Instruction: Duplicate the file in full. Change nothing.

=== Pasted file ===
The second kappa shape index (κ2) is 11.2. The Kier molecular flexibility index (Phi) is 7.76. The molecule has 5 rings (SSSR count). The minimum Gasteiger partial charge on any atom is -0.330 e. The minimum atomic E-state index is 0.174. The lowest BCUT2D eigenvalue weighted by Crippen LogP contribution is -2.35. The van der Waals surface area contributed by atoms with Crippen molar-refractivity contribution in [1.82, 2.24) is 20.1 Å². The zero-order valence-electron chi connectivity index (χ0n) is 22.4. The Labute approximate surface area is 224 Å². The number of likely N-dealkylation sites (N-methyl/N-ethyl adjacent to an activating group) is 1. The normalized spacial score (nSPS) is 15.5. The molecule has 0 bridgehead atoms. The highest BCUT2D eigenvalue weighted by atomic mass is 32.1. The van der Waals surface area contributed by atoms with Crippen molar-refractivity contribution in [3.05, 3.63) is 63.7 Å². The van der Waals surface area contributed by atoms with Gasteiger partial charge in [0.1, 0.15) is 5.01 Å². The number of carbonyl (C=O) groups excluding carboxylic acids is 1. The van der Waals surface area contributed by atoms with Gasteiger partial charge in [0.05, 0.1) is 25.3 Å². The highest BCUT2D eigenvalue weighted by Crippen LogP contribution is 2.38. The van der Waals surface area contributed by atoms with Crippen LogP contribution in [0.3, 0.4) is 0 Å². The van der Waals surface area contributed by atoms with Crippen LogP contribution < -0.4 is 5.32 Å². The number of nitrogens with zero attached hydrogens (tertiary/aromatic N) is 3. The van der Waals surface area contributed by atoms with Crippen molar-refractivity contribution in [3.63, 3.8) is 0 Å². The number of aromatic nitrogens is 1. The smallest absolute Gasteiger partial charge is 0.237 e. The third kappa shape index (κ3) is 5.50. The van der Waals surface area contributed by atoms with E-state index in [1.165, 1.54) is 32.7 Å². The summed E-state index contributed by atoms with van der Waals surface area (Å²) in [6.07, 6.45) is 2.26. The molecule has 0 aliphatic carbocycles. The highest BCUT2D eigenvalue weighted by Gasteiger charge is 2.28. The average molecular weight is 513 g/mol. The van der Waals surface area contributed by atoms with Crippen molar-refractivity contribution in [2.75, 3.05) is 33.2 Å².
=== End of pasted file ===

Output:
The second kappa shape index (κ2) is 11.2. The Kier molecular flexibility index (Phi) is 7.76. The molecule has 5 rings (SSSR count). The minimum Gasteiger partial charge on any atom is -0.330 e. The minimum atomic E-state index is 0.174. The lowest BCUT2D eigenvalue weighted by Crippen LogP contribution is -2.35. The van der Waals surface area contributed by atoms with Crippen molar-refractivity contribution in [1.82, 2.24) is 20.1 Å². The zero-order valence-electron chi connectivity index (χ0n) is 22.4. The Labute approximate surface area is 224 Å². The number of likely N-dealkylation sites (N-methyl/N-ethyl adjacent to an activating group) is 1. The normalized spacial score (nSPS) is 15.5. The molecule has 0 bridgehead atoms. The highest BCUT2D eigenvalue weighted by atomic mass is 32.1. The van der Waals surface area contributed by atoms with Crippen molar-refractivity contribution in [3.05, 3.63) is 63.7 Å². The van der Waals surface area contributed by atoms with Gasteiger partial charge in [0.1, 0.15) is 5.01 Å². The number of carbonyl (C=O) groups excluding carboxylic acids is 1. The van der Waals surface area contributed by atoms with Gasteiger partial charge in [0.05, 0.1) is 25.3 Å². The highest BCUT2D eigenvalue weighted by Crippen LogP contribution is 2.38. The van der Waals surface area contributed by atoms with Crippen LogP contribution in [0.3, 0.4) is 0 Å². The van der Waals surface area contributed by atoms with Crippen LogP contribution < -0.4 is 5.32 Å². The number of nitrogens with zero attached hydrogens (tertiary/aromatic N) is 3. The van der Waals surface area contributed by atoms with Crippen molar-refractivity contribution in [3.63, 3.8) is 0 Å². The number of aromatic nitrogens is 1. The smallest absolute Gasteiger partial charge is 0.237 e. The third kappa shape index (κ3) is 5.50. The van der Waals surface area contributed by atoms with E-state index in [1.165, 1.54) is 32.7 Å². The summed E-state index contributed by atoms with van der Waals surface area (Å²) in [6.07, 6.45) is 2.26. The molecule has 0 aliphatic carbocycles. The highest BCUT2D eigenvalue weighted by Gasteiger charge is 2.28. The average molecular weight is 513 g/mol. The van der Waals surface area contributed by atoms with Crippen molar-refractivity contribution in [2.75, 3.05) is 33.2 Å².